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Homicide Justified: The Legality of Killing Slaves in the United States and the Atlantic World

by Fede, Andrew T.
Publisher: Georgia University Press
Retail Price: $69.95
Issue: Fall 2017
ISBN: 9780820351124

Homicide: A Matter of Law and Practice

In his book, Homicide Justified, Andrew Fede compares slave homicide laws in the slave societies of ancient Rome, the colonial West Indies, British North America, and the United States. Fede, a law partner in a New Jersey firm and an adjunct professor of law at Montclair State University, has written two other books on slavery in the southern United States. Homicide is the broad overarching term used to denote the taking of a human life. Murder is a specific kind of homicide that indicates the killing was premeditated, intentional, and malicious. Not every homicide is illegal and, in fact, may be permissible as in the case of self-defense and even required as in the case of blood vengeance or blood feud. Fede asserts there is no consensus among scholars as to what a master’s liability was for slave homicide. Using the southern United States as his primary model, he notes that Ulrich B. Phillips declared whites that killed slaves were treated the same as if they had killed another white person while Kenneth Stamp and Stanley Elkins argued the law legitimized slave killing, especially when masters did the killing. Fede uses a law in the books and a law in action approach to show that for the southern slave states both assertions are correct.

Fede begins his study discussing slave homicide in the Roman Republic. As Judy Gaughan has proven, murder was not a crime in the Roman Republic, that is to say it was neither a public wrong nor a matter for the state. It was a private issue settled between families. In the case of a slave killing, a master sought damages under Lex Aquilia where property owners claimed compensation for the loss. Damages were assessed at the highest value during the prior year. Thus, in the Roman Republic murdering a slave was a tort or a private wrong rather than a crime. The exception to the rule was if the slayer was the master. Masters were free to treat and dispose of their property as they saw fit and could not be held liable if they killed their own slave. Things changed during the era of the Roman Empire as masters saw their once absolute rights incrementally restricted. An early law of the Empire prohibited masters from selling their slaves to fight wild beasts in the arena. Later the law forbade abandoning a slave who was ill and designated the crime as murder. Some later Emperors decreed that killing a slave was a crime unless the slayer had a good reason to do so.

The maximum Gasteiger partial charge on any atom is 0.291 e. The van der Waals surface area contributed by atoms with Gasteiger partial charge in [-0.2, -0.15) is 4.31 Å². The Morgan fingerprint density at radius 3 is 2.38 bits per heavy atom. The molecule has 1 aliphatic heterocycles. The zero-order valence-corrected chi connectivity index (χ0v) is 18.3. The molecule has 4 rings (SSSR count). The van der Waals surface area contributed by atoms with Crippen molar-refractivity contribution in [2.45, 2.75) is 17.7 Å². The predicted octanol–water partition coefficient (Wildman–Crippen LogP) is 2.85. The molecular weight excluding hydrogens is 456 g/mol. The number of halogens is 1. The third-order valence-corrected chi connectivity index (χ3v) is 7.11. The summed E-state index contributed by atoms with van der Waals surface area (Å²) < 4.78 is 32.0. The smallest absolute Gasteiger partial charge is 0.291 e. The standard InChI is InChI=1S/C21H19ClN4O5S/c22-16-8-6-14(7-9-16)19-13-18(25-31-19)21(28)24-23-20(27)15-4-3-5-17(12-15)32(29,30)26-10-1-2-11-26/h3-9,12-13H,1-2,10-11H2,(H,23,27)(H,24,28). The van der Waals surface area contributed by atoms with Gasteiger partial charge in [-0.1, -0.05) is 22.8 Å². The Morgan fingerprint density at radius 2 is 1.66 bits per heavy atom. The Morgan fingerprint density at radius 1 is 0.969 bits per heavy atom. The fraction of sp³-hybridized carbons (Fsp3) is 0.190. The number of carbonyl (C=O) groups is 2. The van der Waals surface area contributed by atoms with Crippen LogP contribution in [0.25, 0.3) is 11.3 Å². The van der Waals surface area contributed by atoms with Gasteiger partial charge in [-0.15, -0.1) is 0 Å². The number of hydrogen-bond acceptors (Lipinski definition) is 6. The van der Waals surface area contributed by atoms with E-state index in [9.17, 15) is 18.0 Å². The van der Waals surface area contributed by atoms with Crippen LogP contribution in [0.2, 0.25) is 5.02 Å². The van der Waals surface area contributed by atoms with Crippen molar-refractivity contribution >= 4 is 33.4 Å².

The slave law of homicide in the Roman Empire became more fully developed during the reign of Constantine who issued an edict defining three classes of slave homicide. First, masters saw no punishment for accidental killings if the death occurred during an ordinary chastisement where there was no intent to kill. Second, masters could be held liable if they intentionally killed their slaves while punishing them. Third, masters could be held liable for killing their own slaves if the disciplinary method fell under one of the prohibited punishments listed in the “gruesome catalogue” of abuses. Laws restricting a master’s right to kill his own slave were part of a larger effort to regulate property rights. These laws were designed to protect the slave owner’s heirs. Unfortunately, Fede could not find enough cases pertaining to slave homicide to be able to draw concluded as to how the law in the books was put into action.

Visigoths were Germanic peoples whose kings ruled Spain from 415 to 711. Slavery reached its peak in Visigoth Spain in the sixth and seventh centuries and flourished in areas where the Roman Empire had collapsed. Visigoths were tribal and followed custom, which meant they used blood feud to avenge murder. Masters had an unlimited right to kill their slaves, as slaves were property and nothing more. Later Visigoth kings created law codes that were an amalgam of Roman law and German custom. Kings sought a monopoly on violence, but made exceptions legitimizing certain kinds of private violence. The law codes limited a master’s right to kill a slave by requiring him to get a court order first. Visigoth law codes legalized slave killing in cases of self-defense or if death occurred in the course of punishment. If the killing was the product of malice, the master could be deprived of the right to testify in court, exiled for life, compelled to do penance, or deprived of his property, which would be transferred to his nearest heirs. If the killer was not the owner of the slave, then the master could seek compensation. Visigoth law influenced Spanish law generally, but it is not clear whether it had any effect on slave homicide law specifically.